1976 41'''' TA CHIAO CT ??????
Like I said, there are owners who love their CT''s and then there are other. Russ raises some good and valid points. I would like to address them a bit. While it is true that I have never sailed on a CT 41 I have observed them underway. Having had ample opportunity top watch and comment on the behaivor in a short but not especially high chop and on a gusty day in winds below 20 knots, I stand by my comments that these are tender, rolly boats that tend to pitch a lot as compared to the other boats that were around it. I think that the heel angle might have been improved if with vangs on the main and mizzen but that said they showed more heel than an offshore boat should and looking at the numbers that is quite understandable.
With regard to the "capsize screening formula", as I have stated before, this is a totally useless number that tells nothing about a vessels real likelihood of capsizing or recovering. Nowhere in the formula are the real factors that affect whether a boat will capsize or recover. It does not include the big factors like weight distribution, ballast ratio and ballast location, freeboard and cabin volumes, dampening factors or excitation factors or even minor determinants like waterline beam or beam distribution.
While neither of us do have an accurate finite measurement of the vertical center of gravity relative to the center of buoyancy, there are a number of factors that do come into play here that are easy to assess. While Russ is right that the hull is very heavy fiberglass it should be remembered that the center of buoyancy is quite low in traditional designs compared to more modern designs. As a result far more of this heavy hull and deck structure occurs above the center of buoyancy than below helping to raise the center of gravity. When you add in the low density ballast, comparatively shoal draft, heavy interior appointments and wooden spars, these boats would have a higher center of gravity than I would consider ideal and their actual behaivor as observed would suggest that this speculation about their center of gravity is probably pretty close to right.
While it is true that the CT41''s spars are shorter than the taller rigs that I prefer, the height and weight of the duplication of staying and the second mast of a ketch rig generally will offset the increased height of a similar drive taller rig.
I think you are miss-using the term ''stiffness''. Stiffness really applies to form stability. A boat with too much stiffness has a quick jerky motion. But a boat that gets its stability from a low center of gravity generally has the most comfortable motion rolling at a slower rate and through a narrow angle. Heavier masts will slow the roll rate but at the same time cause the boat to roll through a wider roll angle.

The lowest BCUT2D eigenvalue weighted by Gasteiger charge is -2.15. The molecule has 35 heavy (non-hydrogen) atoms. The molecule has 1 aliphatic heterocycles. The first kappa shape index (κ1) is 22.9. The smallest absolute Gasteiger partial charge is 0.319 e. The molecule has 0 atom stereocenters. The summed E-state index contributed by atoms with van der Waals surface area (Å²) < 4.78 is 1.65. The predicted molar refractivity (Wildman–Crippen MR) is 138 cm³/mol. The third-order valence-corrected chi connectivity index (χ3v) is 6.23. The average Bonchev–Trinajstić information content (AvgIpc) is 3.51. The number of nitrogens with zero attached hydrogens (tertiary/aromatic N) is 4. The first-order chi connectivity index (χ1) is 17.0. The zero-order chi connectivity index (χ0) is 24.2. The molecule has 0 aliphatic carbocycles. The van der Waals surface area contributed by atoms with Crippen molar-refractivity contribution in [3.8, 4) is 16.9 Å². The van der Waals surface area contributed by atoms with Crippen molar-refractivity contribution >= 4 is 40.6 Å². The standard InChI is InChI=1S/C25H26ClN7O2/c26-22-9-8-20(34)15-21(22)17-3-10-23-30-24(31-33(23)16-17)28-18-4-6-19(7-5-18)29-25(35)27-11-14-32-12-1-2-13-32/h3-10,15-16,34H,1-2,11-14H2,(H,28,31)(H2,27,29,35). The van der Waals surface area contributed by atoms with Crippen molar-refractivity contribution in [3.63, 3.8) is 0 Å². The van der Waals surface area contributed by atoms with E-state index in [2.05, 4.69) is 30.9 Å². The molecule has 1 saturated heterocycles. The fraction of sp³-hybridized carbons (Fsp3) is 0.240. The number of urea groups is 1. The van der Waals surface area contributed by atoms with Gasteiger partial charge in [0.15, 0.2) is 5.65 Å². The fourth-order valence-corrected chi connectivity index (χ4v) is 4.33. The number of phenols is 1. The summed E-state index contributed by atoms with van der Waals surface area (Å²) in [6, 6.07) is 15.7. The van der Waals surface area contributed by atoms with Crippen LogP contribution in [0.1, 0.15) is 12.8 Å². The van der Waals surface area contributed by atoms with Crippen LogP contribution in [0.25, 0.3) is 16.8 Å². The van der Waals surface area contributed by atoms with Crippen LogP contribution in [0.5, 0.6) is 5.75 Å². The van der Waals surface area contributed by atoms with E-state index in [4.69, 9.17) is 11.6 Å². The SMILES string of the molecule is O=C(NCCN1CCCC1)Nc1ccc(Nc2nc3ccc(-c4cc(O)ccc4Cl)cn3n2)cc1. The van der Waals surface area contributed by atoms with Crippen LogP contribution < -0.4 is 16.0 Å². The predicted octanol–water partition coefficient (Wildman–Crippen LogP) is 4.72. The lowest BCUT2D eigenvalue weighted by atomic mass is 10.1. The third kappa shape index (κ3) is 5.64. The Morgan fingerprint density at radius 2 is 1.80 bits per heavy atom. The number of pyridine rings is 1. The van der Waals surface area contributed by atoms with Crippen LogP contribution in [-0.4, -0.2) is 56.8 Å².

The real problem with high inertial masses is excitation, a property where a series of waves roll a boat through ever wider angles of heel.
In U.S. Navy studies of seasickness, people were found to have varying susceptiblity to seasickness with nearly equal numbers of the samples more profoundly affected by roll angle and others profoundly affected by roll rate. Roll angle is a bit more tiring as it requires more muscle movement.
If carbon fiber was a cost effective and reliable as aluminum I would probably advocate its use more vociferously. But Aluminum is a very cost effective and durable material for spars and that does not seem be to be likely to change soon. For the record the first mast that I lost was a wooden mast that rotted out from the inside at the partners and I was too young to recognize the teletale signs beneath the near perfect varnish job. The second mast that I lost was an almost new aluminum spar in which the rigger forgot to install an compression tube at the shrouds. Under load the mast crimped together and down it went. This mast replaced a wooden spar that had buckled where water had gotten into the mast and rotted it out behind the gooseneck track. Again with proper vigilence the prior owner could have saved that mast. While I think that there is nothing prettier than a wooden mast, and with proper care a wooden mast can last 30- 40 years (I owned a 1939 Stadel Cutter with its nearly 40 year old wooden spars.) it takes a lot more care to maintain and a lot more ballast to support a wooden spar.
I agree that there seems to be a diversity of opinion about CT''s. Some of my opinion came from my mother, which I know sounds strange. After living on board sailboats for a number of years she and my stepfather went into the boat business starting thier own company. Working with Taiwan yards, They commissioned and developed designs, chose yards to build thier boats, oversaw development and construction, and inported the boats to the US. In those days the Oriental boat building industry was a pretty tight knit bunch so that pretty quickly you developed a sense of who was legit and building a high quality product and who was run of the mill. Ta Chiao built a range of quality products but CT''s were not terribly highly regarded. In talking about them with an experienced surveyor friend, in his words, Quality construction was not CT''s strong suit.
I have a particular gripe with the use of encapsulated cast iron scrap metal ballast. Sooner or later moisture will get to the iron, either through the bilge or capillary action through the keel and the corroding iron will pry the ballast and encapsulation appart. A boat with this encapsulated cast iron scrap ballast would be a deal breaker for me even in the days when I owned traditional boats.